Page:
May 22, 2013
1. The water in test tube No. 1 is a negative control. No reaction is expected to occur because water is not a carbohydrate. Reaction by a negative control is evidence of contamination.
2. The color changes expected for positive test results are Benedict’s test: orange to brick red Tollen’s test: metallic silver Starch iodine test: blue-black
3. Identify each of the samples in Part 1 as monosaccharide, disaccharide or polysaccharide.
Water = not a saccharide Glucose = monosaccharide Fructose = monosaccharide Galactose = monosaccharide Sucrose = disaccharide Lactose = disaccharide Starch = polysaccharide Honey = primarily monosaccharides with some disaccharide Saccharine = not a saccharide Nutrasweet = not a saccharide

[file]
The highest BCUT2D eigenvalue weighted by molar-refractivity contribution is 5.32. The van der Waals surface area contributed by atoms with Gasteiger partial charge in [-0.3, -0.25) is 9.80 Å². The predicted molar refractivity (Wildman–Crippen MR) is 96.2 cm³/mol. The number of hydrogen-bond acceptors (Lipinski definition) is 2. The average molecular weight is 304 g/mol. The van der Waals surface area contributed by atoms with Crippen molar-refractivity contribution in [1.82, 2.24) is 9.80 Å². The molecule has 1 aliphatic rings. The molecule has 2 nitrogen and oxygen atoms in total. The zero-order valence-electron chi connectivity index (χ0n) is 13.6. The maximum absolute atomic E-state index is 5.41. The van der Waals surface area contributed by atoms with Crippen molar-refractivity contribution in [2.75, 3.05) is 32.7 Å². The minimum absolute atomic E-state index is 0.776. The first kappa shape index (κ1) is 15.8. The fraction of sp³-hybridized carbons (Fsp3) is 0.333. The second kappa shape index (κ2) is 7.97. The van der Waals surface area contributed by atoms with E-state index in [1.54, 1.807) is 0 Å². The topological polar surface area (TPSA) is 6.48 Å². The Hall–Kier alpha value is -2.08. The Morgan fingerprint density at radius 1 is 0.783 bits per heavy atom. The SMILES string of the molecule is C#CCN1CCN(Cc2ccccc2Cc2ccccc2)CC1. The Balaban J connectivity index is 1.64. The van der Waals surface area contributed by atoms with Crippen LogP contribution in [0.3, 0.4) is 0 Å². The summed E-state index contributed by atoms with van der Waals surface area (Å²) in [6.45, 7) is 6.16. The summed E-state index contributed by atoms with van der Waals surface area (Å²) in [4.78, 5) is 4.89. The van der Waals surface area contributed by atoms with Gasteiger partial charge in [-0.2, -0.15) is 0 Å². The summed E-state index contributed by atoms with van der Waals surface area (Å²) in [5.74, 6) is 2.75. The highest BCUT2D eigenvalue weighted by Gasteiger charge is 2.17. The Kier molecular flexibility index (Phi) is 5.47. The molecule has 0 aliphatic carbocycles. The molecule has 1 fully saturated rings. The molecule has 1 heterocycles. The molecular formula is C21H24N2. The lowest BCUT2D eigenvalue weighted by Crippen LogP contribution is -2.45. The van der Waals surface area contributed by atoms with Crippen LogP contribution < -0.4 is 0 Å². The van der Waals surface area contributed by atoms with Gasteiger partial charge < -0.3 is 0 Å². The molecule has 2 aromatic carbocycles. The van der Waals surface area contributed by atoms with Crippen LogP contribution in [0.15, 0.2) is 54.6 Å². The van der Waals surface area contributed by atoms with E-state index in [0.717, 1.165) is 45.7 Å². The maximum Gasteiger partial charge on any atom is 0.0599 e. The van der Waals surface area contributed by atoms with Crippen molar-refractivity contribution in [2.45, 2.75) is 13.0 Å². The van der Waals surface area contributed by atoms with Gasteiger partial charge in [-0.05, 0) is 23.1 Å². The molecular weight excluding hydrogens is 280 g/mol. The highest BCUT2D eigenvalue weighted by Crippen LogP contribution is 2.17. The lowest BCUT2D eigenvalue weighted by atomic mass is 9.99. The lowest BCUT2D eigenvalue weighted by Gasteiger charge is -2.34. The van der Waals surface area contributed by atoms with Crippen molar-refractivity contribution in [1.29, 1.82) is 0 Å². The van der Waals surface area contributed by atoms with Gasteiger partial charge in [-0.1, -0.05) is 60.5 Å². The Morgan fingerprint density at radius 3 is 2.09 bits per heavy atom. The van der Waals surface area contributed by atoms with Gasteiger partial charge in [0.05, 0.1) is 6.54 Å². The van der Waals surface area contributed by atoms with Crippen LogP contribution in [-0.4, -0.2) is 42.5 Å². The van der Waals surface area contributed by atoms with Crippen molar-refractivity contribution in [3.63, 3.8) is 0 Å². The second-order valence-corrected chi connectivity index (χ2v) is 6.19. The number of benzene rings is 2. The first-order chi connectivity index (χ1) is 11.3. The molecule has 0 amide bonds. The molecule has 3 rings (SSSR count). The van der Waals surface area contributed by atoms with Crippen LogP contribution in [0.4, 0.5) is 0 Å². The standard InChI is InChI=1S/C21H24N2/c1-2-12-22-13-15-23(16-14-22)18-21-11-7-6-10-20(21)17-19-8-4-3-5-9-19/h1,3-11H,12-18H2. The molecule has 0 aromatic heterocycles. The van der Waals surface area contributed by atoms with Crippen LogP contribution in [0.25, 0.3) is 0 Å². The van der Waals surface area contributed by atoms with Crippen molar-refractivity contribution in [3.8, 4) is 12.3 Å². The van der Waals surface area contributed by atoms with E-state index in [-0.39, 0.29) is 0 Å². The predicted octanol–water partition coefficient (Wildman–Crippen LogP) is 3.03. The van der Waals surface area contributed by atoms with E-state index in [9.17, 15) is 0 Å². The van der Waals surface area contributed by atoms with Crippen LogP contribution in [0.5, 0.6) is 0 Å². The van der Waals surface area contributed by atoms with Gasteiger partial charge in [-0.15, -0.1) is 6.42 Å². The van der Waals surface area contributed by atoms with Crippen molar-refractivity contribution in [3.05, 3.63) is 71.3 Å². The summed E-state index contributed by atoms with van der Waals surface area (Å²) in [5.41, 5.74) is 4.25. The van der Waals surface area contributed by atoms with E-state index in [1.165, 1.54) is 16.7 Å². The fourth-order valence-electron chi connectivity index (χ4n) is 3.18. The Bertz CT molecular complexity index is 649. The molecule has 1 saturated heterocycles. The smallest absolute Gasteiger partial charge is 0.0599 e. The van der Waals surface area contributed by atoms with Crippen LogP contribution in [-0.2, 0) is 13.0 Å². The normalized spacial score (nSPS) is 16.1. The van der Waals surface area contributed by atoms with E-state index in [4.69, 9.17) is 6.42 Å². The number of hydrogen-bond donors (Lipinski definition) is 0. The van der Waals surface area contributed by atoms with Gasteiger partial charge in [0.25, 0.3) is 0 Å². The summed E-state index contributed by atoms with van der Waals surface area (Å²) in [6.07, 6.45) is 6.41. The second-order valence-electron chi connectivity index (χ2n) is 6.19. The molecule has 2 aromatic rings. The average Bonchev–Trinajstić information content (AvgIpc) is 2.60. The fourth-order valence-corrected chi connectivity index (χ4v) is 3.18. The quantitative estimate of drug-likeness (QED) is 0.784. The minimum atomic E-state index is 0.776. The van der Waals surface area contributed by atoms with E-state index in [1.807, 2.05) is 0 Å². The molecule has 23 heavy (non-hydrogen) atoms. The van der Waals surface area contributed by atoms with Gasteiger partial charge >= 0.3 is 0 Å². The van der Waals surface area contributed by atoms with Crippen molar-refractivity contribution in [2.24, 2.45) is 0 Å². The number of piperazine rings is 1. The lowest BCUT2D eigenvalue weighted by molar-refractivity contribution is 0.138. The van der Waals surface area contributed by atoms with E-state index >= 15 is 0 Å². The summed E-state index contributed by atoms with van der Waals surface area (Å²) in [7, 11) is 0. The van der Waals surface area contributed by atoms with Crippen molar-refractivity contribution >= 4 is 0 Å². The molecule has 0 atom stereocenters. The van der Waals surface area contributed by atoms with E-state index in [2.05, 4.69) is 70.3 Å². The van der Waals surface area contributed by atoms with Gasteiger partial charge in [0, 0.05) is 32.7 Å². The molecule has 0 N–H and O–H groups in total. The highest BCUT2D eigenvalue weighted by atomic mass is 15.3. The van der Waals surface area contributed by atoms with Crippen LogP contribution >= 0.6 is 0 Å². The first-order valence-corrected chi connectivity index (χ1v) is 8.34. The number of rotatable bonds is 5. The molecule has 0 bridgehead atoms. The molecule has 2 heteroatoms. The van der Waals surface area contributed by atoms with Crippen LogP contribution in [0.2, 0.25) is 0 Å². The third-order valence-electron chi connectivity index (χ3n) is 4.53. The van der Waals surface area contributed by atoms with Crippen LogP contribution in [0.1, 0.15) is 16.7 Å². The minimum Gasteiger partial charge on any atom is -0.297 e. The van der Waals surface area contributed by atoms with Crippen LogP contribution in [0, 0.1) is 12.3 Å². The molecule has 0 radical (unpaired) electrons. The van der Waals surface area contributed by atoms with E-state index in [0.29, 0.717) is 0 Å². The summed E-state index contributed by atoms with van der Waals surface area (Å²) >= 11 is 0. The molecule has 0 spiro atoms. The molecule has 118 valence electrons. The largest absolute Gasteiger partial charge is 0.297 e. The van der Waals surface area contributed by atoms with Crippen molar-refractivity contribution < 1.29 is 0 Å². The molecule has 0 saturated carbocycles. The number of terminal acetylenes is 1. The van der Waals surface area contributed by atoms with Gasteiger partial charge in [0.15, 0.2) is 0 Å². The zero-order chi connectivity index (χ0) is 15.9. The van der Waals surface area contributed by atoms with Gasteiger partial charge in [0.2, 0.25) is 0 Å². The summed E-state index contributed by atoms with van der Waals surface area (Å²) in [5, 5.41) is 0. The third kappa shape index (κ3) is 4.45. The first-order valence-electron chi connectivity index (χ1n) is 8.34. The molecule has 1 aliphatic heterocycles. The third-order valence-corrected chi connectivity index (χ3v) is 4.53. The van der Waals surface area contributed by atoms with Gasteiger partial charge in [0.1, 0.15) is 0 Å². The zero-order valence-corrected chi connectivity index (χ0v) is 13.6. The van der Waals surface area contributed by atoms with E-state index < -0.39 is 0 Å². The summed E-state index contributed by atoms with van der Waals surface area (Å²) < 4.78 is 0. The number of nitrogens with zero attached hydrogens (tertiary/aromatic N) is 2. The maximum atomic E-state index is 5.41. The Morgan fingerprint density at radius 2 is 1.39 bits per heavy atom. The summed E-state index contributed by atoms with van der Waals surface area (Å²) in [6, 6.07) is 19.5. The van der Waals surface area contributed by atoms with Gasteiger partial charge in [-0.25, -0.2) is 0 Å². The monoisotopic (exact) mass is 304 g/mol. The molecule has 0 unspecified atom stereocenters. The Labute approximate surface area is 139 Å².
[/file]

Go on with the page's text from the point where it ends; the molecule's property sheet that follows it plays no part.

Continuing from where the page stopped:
Part 1: Benedict’s Test
Place ten drops of 1% solution of carbohydrate and ten drops of water in individual test tubes. Add 2 mL of Benedict’s reactant and place tubs in hot water bath of 200 mL water in a 400 mL beaker for t0 minutes. Record observations.
BENEDICT’S TEST TUBE | SOLUTION | OBSERVATION | 1 | Water | Clear light blue | 2 | Glucose | Opaque brick red | 3 | Fructose | Opaque orange-red | 4 | Galactose | Opaque brick red | 5 | Sucrose | Clear light blue | 6 | Lactose | Clear dark blue w/ thin red-brown layer on top | 7 | Starch | Cloudy orangish-yellow | 8 | Honey | Opaque brick red | 9 | Saccharin | Clear light blue | 10 | Nutrasweet | Clear light blue |
Saccharides that show a positive result in this test do so because there is an anomeric carbon available in the cyclic form of the molecule which allows it to open into a straight-chain form containing an aldehyde group. The aldehyde in the straight-chain reacts with the copper ions in the reagent to produce the color change.
Positive Results. Glucose, galactose and honey all contain aldehyde